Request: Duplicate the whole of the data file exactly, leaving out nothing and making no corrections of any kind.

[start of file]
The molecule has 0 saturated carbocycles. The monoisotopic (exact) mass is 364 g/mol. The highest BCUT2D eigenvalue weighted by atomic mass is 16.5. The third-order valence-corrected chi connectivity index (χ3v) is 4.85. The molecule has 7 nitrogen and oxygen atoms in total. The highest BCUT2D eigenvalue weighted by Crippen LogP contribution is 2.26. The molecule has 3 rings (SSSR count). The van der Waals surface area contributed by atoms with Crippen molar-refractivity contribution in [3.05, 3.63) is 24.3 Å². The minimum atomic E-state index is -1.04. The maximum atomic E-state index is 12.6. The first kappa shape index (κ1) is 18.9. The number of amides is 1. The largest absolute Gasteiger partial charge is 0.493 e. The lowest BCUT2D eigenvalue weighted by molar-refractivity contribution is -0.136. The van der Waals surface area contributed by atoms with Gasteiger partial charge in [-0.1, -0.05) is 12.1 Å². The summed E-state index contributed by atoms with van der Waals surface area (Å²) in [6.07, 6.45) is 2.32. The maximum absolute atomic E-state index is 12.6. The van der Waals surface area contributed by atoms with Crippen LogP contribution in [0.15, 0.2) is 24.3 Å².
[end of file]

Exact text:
The molecule has 0 saturated carbocycles. The monoisotopic (exact) mass is 364 g/mol. The highest BCUT2D eigenvalue weighted by atomic mass is 16.5. The third-order valence-corrected chi connectivity index (χ3v) is 4.85. The molecule has 7 nitrogen and oxygen atoms in total. The highest BCUT2D eigenvalue weighted by Crippen LogP contribution is 2.26. The molecule has 3 rings (SSSR count). The van der Waals surface area contributed by atoms with Crippen molar-refractivity contribution in [3.05, 3.63) is 24.3 Å². The minimum atomic E-state index is -1.04. The maximum atomic E-state index is 12.6. The first kappa shape index (κ1) is 18.9. The number of amides is 1. The largest absolute Gasteiger partial charge is 0.493 e. The lowest BCUT2D eigenvalue weighted by molar-refractivity contribution is -0.136. The van der Waals surface area contributed by atoms with Gasteiger partial charge in [-0.1, -0.05) is 12.1 Å². The summed E-state index contributed by atoms with van der Waals surface area (Å²) in [6.07, 6.45) is 2.32. The maximum absolute atomic E-state index is 12.6. The van der Waals surface area contributed by atoms with Crippen LogP contribution in [0.15, 0.2) is 24.3 Å².